When he was shot and his boss comes up with the half-baked idea to use him as bait and then send him to recuperate in an off-the-grid small town, I thought things were actually picking up.  The concept was enticing, although I've got misgivings about these geniuses, specifically Morgan's superior, Axel, knowingly putting someone's life in danger just because there's some bad sibling rivalry included.  It would be a bit different if Bo were a security type or military type or even true law enforcement, but as we come to find out, despite the fact that she's the Chief of Police of the small town, she only does administrative work.  And from what I gather, she's never actually had police training outside of learning how to fire a gun--which anyone can do on their own time without being a law enforcement officer.

And yes, I know there were other, logical reasons for sending Morgan to recuperate in a place that had no connections to him, but I also found it quite presumptuous of these men to believe that Bo would go for something like playing nursemaid for a complete stranger who, by all rights, could be the most dangerous man alive.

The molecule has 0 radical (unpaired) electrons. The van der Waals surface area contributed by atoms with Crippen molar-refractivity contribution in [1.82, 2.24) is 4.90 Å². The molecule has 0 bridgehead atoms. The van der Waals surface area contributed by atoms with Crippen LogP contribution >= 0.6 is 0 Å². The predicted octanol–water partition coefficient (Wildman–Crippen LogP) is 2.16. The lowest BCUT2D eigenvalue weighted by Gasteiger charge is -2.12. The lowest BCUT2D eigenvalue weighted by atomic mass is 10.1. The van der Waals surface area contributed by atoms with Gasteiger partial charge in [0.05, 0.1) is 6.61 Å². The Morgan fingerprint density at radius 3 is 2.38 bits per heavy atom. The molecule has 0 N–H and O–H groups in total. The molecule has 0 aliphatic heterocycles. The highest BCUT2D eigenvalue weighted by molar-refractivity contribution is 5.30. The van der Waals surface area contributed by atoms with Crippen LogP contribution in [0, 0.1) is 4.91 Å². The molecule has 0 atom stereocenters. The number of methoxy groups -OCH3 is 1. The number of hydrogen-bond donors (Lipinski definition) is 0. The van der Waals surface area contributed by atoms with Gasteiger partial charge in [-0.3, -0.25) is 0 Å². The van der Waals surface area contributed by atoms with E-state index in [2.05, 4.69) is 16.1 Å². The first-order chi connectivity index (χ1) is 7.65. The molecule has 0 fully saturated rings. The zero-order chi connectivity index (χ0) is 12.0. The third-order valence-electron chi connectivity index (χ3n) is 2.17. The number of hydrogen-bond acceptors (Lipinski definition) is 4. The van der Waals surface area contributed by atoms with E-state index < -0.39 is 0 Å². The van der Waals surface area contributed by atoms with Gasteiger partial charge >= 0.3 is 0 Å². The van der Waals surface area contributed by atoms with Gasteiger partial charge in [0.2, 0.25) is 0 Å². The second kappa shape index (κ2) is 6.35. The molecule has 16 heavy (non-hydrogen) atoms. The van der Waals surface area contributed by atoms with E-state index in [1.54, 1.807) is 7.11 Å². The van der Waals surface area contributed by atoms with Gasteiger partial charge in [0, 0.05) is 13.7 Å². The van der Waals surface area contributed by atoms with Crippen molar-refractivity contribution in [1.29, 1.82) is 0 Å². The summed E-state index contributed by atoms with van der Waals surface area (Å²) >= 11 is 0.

No matter how much money she needed to turn her life around.

But, anyway, after we bypass that first hoop, and our two main characters are settled into a routine, daily thing... well, the book started rolling and I started enjoying.  And for it's credit, while NOTHING remotely suspenseful happens for the next 80% of the book--aside from one or two little tangents that were readily resolved, but seemed highly out-of-the-blue--I actually had a good time following the goings-on of Isabeau Maran, her beloved (and spoiled) diva dog Tricks, with the new addition of Morgan into their little group.